If, having taken into account the personal situation of the EEA national and examined the evidence, you are satisfied that their resources and that of their family members exceed or will shortly exceed what is required to meet their financial commitments and living costs, those resources should be regarded as sufficient. In all cases where the applicant does not exceed the maximum level they can have so that they qualify for social assistance you must speak to your senior caseworker. Related content Contents

Page 34 of 62 Published for Home Office staff on 24 July 2018 Declarations made by students This page tells you how to assess whether a European Economic Area (EEA) national student has shown they have sufficient resources not to become a burden on the social assistance system. This is in line with regulation 4(1)(d)(iii) of the Immigration (EEA) Regulations 2016 (as amended) (‘the Regulations’). The regulations allow students to assure the Secretary of State they have sufficient resources not to become a burden on the social assistance system by making a declaration.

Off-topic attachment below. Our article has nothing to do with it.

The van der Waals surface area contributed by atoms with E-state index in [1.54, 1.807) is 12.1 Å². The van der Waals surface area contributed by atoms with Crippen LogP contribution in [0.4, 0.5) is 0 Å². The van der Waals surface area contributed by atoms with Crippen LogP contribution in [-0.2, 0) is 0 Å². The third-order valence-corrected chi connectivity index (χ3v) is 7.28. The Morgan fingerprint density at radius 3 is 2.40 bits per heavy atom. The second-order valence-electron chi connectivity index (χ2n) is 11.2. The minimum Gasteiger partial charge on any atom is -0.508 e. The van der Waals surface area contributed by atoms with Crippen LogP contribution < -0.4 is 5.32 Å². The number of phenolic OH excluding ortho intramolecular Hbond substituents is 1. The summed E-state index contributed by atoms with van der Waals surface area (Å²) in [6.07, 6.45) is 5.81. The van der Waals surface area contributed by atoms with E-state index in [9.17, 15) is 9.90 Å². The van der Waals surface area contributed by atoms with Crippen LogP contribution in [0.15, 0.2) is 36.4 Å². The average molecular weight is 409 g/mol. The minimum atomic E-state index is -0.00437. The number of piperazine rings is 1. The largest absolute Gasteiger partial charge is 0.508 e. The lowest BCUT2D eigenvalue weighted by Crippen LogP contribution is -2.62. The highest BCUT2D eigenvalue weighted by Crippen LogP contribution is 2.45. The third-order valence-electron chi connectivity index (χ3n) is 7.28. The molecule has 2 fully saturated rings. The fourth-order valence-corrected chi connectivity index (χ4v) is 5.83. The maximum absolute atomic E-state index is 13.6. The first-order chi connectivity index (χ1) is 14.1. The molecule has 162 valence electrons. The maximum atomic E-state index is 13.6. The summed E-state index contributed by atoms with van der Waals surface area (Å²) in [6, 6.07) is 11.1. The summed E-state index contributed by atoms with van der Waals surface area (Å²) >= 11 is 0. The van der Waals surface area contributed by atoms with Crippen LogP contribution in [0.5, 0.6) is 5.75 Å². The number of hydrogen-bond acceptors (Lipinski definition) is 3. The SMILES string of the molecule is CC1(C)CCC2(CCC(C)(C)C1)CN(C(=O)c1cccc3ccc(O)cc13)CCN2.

This means that when dealing with applications from students you might receive either: • evidence in the form of documentation • a declaration You must not insist that documentary evidence of available income or resources is provided. Where the applicant chooses to make a declaration they must confirm that they meet the requirements relating to having sufficient resources. If the declaration is not clear or detailed enough to confirm these requirements are met you must either: • request further information • refuse the application In cases where a declaration is made and the declaration is not clear enough you must speak to your senior caseworker for approval before refusing the application. Related content Contents